The Cincinnati Chapter SAR takes a stand on racial and religious tolerance in 1900

By Compatriot George Stewart, Chapter Historian

With the increased efforts toward racial and religious tolerance today, it makes interesting the fact that at the Chapter’s Annual Banquet on March 10, 1900 the two speakers were Rabbi Louis Grossman and Rabbi David Philipson. Both men were very highly respected religious leaders in the City of Cincinnati. Rabbi Grossman was a founder of the Teachers Institute of the Hebrew Union College and served as the Institute’s principal for 1909 to 1918. He was founder and honorary President of the Western Association of Jewish Ministers. Rabbi Philipson was the son of German-Jewish immigrants and he was a member of the first graduation class of the Hebrew Union College. He was one of the leaders of American Reform Judaism. Both were prolific as lecturers and writers. Rabbi Grossman made an earnest plea for more exalted patriotism and Rabbi Philipson spoke on the subject, “The part the Jew took in the American Revolution.” Rabbi Philipson was a staunch advocate of Americanism throughout his life. Rabbi Grossman noted in his lecture that Cincinnati was the first city founded in the United States following the American Revolution, and at the time, it was the biggest city, with the largest Jewish population, west of the Allegheny Mountains.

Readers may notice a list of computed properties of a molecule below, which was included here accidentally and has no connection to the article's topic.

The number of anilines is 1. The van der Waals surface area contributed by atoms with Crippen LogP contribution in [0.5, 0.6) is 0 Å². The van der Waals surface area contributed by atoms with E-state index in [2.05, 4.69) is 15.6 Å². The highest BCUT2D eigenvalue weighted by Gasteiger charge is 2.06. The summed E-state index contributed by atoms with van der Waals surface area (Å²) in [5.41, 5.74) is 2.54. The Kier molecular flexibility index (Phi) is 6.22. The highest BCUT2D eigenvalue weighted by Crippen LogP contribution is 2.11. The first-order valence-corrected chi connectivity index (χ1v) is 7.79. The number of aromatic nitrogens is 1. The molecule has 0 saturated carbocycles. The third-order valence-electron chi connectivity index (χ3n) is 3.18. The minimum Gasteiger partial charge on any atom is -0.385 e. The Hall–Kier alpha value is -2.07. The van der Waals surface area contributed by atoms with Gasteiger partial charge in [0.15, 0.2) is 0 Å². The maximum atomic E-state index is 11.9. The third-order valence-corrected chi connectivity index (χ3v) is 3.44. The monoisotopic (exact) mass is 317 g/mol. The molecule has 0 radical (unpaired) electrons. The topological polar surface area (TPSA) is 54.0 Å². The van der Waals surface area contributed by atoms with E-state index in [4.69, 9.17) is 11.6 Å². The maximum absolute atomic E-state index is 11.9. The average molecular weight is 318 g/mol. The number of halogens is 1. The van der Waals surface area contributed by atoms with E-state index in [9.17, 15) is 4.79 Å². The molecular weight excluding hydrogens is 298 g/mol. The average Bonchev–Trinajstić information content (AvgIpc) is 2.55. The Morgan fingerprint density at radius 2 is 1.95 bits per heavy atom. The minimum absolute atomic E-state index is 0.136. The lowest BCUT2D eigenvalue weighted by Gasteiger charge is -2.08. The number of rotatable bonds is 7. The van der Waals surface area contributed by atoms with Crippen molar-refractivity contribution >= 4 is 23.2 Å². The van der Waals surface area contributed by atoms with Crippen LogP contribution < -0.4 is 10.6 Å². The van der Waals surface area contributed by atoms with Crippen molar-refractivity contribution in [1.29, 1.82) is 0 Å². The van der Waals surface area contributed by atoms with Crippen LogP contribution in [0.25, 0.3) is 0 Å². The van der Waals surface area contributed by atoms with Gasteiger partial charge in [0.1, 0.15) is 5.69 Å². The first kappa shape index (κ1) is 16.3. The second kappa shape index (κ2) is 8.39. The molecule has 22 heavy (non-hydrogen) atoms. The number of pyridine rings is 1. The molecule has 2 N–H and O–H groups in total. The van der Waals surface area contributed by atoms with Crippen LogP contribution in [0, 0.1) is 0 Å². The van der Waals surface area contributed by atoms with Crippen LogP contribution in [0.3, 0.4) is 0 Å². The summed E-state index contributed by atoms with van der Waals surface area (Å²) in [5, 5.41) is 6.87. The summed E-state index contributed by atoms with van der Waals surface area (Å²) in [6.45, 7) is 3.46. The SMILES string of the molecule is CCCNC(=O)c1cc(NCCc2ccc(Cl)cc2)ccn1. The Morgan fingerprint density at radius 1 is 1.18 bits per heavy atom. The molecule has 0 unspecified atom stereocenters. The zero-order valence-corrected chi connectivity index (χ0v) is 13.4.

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“The cause of America and Liberty is the cause of every virtuous American citizen, whatever may be his religion or descent.” George Washington

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